Bone-Crushing Wolves Roamed Alaska During Ice Age

<< Back to Page 1   Page 2 of 2

Ice Age carnivores from a cave in Mexico and tar pits in Peru and California also have high rates of tooth wear and fracture, according to the researchers.

"If you killed something, you were likely to have someone come and try to steal it, and so it would behoove you to eat very rapidly and to consume as much of what you killed as possible," Van Valkenburgh said.

Chemical signatures in the wolf bones suggested the animals ate a varied diet of mammoth, musk ox, bison, and horse.

The ancient Alaskan wolves were also genetically distinct from any wolves living today, the authors add.

"If this animal were alive today, it would be classified as a distinct subspecies," Van Valkenburgh said.

Kathleen Lyons is a biologist at Old Dominion University in Norfolk, Virginia, who studies late Pleistocene mammals to understand how current climate change might affect species diversity.

She was not involved in the new research. But she said it is a "great example of how using different lines of evidence can give you a full picture of an extinct animal."

Ice Age Extinction

Like much of their prey and contemporary carnivores, the specialized Alaskan wolves disappeared at the end of the Ice Age.

Scientists have long debated the causes of these extinctions. Some studies link the demise to overhunting by humans. Other studies suggest a warming climate doomed the animals.

And a recent controversial theory says a comet or meteor exploded over northern North America and triggered the die-off.

Study co-author Van Valkenburgh said her study fails to shed light on the cause of the extinction. But "it's most likely that the carnivores went extinct as a result of their prey going extinct."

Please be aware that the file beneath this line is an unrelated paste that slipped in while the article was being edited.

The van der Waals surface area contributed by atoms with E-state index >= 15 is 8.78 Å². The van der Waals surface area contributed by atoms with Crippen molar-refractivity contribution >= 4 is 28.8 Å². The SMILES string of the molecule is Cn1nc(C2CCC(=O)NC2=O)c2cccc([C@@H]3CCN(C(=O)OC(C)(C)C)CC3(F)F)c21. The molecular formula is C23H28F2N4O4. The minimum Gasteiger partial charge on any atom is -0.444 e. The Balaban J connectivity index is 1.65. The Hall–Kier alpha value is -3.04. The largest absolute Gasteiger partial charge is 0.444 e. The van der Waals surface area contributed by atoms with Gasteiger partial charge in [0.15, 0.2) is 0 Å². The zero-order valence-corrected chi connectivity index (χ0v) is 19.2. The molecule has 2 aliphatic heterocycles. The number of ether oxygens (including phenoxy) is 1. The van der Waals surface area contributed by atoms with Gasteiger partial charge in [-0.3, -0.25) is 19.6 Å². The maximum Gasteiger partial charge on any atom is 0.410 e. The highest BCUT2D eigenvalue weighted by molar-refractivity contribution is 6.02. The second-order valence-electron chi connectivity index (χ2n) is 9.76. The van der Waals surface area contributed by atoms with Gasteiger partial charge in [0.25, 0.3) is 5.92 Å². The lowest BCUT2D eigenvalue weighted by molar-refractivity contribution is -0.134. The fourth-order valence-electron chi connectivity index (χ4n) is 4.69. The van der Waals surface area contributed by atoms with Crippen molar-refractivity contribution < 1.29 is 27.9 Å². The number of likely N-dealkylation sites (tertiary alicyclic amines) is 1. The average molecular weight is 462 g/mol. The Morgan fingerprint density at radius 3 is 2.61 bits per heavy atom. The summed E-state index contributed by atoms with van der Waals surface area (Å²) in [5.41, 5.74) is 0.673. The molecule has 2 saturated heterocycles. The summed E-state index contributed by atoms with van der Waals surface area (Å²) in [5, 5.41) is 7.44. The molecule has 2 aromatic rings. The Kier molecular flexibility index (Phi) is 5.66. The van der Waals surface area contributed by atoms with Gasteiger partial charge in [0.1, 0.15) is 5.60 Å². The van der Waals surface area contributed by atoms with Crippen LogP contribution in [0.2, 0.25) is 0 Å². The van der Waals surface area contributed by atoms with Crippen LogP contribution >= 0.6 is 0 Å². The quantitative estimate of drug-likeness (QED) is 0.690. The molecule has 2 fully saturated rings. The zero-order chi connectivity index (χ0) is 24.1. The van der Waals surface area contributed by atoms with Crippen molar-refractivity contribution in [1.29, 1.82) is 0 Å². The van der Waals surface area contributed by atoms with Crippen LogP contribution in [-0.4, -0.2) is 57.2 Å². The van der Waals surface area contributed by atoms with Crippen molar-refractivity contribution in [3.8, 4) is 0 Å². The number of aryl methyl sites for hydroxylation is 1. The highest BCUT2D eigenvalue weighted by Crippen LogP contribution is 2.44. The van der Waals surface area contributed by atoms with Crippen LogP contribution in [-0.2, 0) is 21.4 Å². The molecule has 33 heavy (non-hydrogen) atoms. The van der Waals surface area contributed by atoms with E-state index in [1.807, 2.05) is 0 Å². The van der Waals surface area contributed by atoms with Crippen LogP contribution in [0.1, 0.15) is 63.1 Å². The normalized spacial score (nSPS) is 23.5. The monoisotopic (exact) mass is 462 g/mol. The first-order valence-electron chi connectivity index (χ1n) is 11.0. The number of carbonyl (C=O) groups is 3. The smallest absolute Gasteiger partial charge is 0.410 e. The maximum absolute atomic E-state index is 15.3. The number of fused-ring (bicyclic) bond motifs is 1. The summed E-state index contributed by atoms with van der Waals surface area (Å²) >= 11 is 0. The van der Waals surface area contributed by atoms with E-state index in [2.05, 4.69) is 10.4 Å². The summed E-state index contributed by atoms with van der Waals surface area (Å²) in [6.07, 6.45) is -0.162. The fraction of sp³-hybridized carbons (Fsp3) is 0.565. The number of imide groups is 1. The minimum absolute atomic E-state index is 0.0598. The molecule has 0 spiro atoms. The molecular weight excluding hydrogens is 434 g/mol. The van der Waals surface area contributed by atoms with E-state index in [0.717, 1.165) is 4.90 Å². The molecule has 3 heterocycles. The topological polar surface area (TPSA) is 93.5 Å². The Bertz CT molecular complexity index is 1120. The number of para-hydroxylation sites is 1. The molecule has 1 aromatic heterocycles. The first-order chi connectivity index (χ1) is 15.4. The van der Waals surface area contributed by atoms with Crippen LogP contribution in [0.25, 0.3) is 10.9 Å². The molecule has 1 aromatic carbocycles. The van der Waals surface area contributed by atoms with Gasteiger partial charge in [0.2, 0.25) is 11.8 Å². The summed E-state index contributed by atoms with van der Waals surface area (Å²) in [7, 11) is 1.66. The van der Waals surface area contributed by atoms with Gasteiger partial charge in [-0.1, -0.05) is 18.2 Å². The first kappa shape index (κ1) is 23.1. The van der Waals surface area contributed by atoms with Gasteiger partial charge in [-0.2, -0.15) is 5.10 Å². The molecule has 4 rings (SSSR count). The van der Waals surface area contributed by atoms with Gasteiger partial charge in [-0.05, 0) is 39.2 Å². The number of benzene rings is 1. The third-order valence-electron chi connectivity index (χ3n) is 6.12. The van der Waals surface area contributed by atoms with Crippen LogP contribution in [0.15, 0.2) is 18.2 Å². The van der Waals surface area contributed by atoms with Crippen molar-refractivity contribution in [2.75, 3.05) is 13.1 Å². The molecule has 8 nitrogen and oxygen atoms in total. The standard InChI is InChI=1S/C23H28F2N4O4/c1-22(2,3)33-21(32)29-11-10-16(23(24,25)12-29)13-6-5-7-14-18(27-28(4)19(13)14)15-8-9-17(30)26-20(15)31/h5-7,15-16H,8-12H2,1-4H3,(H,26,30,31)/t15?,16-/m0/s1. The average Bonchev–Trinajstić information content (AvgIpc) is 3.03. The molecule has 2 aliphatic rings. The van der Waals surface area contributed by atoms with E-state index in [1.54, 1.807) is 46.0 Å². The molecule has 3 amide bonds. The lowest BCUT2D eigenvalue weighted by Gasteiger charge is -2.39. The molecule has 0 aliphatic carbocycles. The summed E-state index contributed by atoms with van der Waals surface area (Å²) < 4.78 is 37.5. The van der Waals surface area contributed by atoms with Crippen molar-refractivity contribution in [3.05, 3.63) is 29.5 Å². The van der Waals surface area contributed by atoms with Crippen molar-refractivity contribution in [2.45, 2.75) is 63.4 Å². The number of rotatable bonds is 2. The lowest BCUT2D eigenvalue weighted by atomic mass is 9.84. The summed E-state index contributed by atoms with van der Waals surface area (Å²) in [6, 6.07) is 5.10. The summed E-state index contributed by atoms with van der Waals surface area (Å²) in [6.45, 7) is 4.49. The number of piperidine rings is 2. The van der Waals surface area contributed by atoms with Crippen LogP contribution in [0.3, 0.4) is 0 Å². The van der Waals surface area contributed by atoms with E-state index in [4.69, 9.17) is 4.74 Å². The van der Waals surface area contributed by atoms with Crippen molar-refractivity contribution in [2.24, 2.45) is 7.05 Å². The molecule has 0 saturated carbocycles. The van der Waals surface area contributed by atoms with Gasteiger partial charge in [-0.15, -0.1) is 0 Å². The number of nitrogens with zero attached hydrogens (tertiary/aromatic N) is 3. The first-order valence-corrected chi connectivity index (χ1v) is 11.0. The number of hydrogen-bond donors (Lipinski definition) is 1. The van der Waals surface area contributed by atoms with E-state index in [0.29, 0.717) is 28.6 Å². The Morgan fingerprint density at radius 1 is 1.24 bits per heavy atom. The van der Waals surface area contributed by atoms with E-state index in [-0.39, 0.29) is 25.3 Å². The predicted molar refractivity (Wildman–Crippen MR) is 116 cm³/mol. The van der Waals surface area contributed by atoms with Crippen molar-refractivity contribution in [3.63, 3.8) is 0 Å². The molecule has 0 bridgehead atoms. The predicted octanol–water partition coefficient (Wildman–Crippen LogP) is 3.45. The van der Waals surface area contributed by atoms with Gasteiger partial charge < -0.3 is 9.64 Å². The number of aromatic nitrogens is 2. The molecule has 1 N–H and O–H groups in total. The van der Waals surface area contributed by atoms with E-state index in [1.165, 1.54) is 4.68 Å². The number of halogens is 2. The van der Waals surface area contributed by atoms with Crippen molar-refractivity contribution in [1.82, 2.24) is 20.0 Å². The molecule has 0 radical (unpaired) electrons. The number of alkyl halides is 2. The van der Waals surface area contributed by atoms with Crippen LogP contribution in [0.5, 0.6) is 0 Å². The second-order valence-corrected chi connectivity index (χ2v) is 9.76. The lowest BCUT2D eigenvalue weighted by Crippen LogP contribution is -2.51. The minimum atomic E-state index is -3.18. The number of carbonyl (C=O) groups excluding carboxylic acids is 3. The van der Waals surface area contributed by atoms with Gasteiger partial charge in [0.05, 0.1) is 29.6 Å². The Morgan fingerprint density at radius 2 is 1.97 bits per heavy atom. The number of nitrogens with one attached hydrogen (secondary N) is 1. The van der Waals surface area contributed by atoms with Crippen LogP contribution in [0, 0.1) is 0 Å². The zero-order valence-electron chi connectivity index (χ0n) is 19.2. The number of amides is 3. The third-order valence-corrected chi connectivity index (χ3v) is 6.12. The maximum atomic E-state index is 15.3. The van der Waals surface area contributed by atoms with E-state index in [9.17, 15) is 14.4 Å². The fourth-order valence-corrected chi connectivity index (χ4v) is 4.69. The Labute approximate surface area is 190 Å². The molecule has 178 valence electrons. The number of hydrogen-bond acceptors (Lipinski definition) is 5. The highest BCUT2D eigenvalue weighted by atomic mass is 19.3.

This kind of effect on Ice Age carnivores highlights a problem for conservation efforts that target a single predator species as the Earth warms and alters landscapes, noted Lyons, of Old Dominion University.

"If you don't preserve the species' habitat and the species' prey species," she said, "then your efforts to try and preserve a species are going to be problematic at best."

Free Email News Updates
Sign up for our Inside National Geographic newsletter. Every two weeks we'll send you our top stories and pictures (see sample).

<< Back to Page 1   Page 2 of 2




NEWS FEEDS     After installing a news reader, click on this icon to download National Geographic News's XML/RSS feed.   After installing a news reader, click on this icon to download National Geographic News's XML/RSS feed.

Get our news delivered directly to your desktop—free.
How to Use XML or RSS

National Geographic Daily News To-Go

Listen to your favorite National Geographic news daily, anytime, anywhere from your mobile phone. No wires or syncing. Download Stitcher free today.
Click here to get 12 months of National Geographic Magazine for $15.